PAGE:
Cars, light trucks, motorcycles - 41,171 million gallons

2009:
Tranport Aircraft - 11,147 million gallons
"Short wheel base" (



posted on Sep, 15 2011 @ 04:54 PM
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Originally posted by In nothing we trust

Originally posted by gardCanada

... what about superspeed rail or mag-lev?


Do you see anyone even talking about this stuff?


Yep - everywhere except the USA - even the chinese have enough of it that they manged to have a crash early this year.
You guys are so stuck on you cars you're falling bahind!



posted on Sep, 16 2011 @ 12:10 AM
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Originally posted by Aloysius the Gaul

Aviation is a long LONG way behind land transport in burning up hydrocarbons!!


Maybe so ,but is the effect of the exhaust gas upon the surrounding atmosphere the same at 30,000 ft as it is at 1,200 ft?
edit on 16-9-2011 by In nothing we trust because: (no reason given)



posted on Sep, 18 2011 @ 05:37 PM
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reply to post by In nothing we trust
 


No it isn't - the non-CO2 effects are thought to have variable impact on global warming as that at ground level.

eg


Aircraft emissions of NOx are more effective at producing ozone in the upper troposphere than an equivalent amount of emission at the surface. Also increases in ozone in the upper troposphere are more effective at increasing radiative forcing than increases at lower altitudes. Due to these increases the calculated total ozone column in northern mid-latitudes is p r ojected to grow by approximately 0.4 and 1.2% in 1992 and 2050, respectively. However, aircraft sulfur and water emissions in the stratosphere tend to deplete ozone, partially offsetting the NOx-induced ozone increases. The degree to which this occurs is, as yet, not quantified. Therefore, the impact of s u bsonic aircraft emissions on stratospheric ozone requires
further evaluation. The largest increasesin ozone concentration due to aircraft emissions are calculated to occur near the tropopause where natural variability is high. Such changes are not apparent from observations at this time.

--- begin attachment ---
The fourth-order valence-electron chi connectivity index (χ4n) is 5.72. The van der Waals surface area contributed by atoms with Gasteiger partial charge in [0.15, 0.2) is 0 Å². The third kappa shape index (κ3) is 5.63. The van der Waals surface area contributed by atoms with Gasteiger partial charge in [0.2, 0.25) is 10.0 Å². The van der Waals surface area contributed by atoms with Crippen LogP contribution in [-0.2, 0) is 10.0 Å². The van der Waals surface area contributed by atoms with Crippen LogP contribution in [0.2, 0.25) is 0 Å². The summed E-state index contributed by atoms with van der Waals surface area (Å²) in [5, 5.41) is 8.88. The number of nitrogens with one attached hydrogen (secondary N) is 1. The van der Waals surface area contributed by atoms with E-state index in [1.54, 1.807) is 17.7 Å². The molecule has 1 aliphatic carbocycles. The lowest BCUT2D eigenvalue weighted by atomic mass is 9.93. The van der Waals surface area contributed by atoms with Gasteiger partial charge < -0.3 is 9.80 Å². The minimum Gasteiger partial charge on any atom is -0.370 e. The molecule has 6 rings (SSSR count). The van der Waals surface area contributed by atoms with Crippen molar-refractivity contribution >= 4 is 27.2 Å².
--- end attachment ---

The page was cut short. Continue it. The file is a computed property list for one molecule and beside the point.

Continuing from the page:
-From the 1999 IPCC report into aviation effects on climate change

CO2 effects are thought to be in simple proportion (ie no better & no worse than at sea level), because CO2 is subject to a great deal of mixing in the atmosphere, whereas other gasses nd particulates can stay at different altitudes.

But that's what the IPCC says - and apparently a lot of people think it is trying to pull the wool over our eyes about global warming which isnt' happening anyway......so if you are one of those (not saying you are - the general "you") then why would you believe them when they say airborne pollution is worse for something you don't believe exists??
edit on 18-9-2011 by Aloysius the Gaul because: (no reason given)



posted on Oct, 8 2011 @ 05:18 AM
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reply to post by In nothing we trust
 


in short petroleum fuels are 99.% complex hydrocarbons

CxHy burned FEEICIENTLY they oxidise to CO2 [ carbon dioxide] + H2O [ water ]

in reality the combustion process produces CO2 CO [ carbon monoxide ] H2O CxHy [ unburnt hydrocarbons ] , C [ carbon - black soot ]

PS - for simplicity i have deliberatly avoided addressing the sulphur content of fuels [ which produce sulhurous oxides [ SO2 , SO3 ] or nitrogen reactions



posted on Oct, 8 2011 @ 05:05 PM
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reply to post by ignorant_ape
 


Close enough - I got this from Swiss Air's website...